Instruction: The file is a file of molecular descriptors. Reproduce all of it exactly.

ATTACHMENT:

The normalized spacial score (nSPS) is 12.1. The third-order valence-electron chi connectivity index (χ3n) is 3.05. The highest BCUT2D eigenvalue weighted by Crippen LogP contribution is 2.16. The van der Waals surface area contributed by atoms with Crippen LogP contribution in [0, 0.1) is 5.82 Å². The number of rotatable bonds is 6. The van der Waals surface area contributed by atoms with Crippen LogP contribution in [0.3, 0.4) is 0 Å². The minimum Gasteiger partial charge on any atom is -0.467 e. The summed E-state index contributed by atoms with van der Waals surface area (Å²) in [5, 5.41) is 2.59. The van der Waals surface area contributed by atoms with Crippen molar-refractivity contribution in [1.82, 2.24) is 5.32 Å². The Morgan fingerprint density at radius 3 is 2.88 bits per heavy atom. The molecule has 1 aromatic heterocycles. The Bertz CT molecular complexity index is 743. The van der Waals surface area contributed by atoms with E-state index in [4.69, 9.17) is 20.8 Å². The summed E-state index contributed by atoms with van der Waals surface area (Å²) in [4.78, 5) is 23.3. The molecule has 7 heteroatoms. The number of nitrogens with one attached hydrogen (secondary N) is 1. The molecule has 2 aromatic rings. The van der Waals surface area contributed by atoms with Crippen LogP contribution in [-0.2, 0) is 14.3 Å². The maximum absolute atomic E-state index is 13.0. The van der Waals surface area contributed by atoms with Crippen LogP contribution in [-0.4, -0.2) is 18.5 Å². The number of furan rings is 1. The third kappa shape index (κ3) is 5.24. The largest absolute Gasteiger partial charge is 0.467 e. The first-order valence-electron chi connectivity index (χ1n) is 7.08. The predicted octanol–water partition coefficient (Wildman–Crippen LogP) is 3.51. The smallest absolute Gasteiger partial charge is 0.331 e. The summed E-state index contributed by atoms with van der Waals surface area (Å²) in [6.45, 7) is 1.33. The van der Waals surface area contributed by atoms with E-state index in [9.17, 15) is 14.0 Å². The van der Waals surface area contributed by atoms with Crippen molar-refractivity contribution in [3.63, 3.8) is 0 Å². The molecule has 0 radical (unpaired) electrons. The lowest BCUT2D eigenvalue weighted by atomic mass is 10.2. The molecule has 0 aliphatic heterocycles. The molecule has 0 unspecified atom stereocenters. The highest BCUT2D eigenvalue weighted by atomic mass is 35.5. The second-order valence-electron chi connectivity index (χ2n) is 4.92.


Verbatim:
The normalized spacial score (nSPS) is 12.1. The third-order valence-electron chi connectivity index (χ3n) is 3.05. The highest BCUT2D eigenvalue weighted by Crippen LogP contribution is 2.16. The van der Waals surface area contributed by atoms with Crippen LogP contribution in [0, 0.1) is 5.82 Å². The number of rotatable bonds is 6. The van der Waals surface area contributed by atoms with Crippen LogP contribution in [0.3, 0.4) is 0 Å². The minimum Gasteiger partial charge on any atom is -0.467 e. The summed E-state index contributed by atoms with van der Waals surface area (Å²) in [5, 5.41) is 2.59. The van der Waals surface area contributed by atoms with Crippen molar-refractivity contribution in [1.82, 2.24) is 5.32 Å². The Morgan fingerprint density at radius 3 is 2.88 bits per heavy atom. The molecule has 1 aromatic heterocycles. The Bertz CT molecular complexity index is 743. The van der Waals surface area contributed by atoms with E-state index in [4.69, 9.17) is 20.8 Å². The summed E-state index contributed by atoms with van der Waals surface area (Å²) in [4.78, 5) is 23.3. The molecule has 7 heteroatoms. The number of nitrogens with one attached hydrogen (secondary N) is 1. The molecule has 2 aromatic rings. The van der Waals surface area contributed by atoms with Crippen LogP contribution in [-0.2, 0) is 14.3 Å². The maximum absolute atomic E-state index is 13.0. The van der Waals surface area contributed by atoms with Crippen LogP contribution in [-0.4, -0.2) is 18.5 Å². The number of furan rings is 1. The third kappa shape index (κ3) is 5.24. The largest absolute Gasteiger partial charge is 0.467 e. The first-order valence-electron chi connectivity index (χ1n) is 7.08. The predicted octanol–water partition coefficient (Wildman–Crippen LogP) is 3.51. The smallest absolute Gasteiger partial charge is 0.331 e. The summed E-state index contributed by atoms with van der Waals surface area (Å²) in [6.45, 7) is 1.33. The van der Waals surface area contributed by atoms with E-state index in [9.17, 15) is 14.0 Å². The van der Waals surface area contributed by atoms with Crippen molar-refractivity contribution in [3.63, 3.8) is 0 Å². The molecule has 0 radical (unpaired) electrons. The lowest BCUT2D eigenvalue weighted by atomic mass is 10.2. The molecule has 0 aliphatic heterocycles. The molecule has 0 unspecified atom stereocenters. The highest BCUT2D eigenvalue weighted by atomic mass is 35.5. The second-order valence-electron chi connectivity index (χ2n) is 4.92.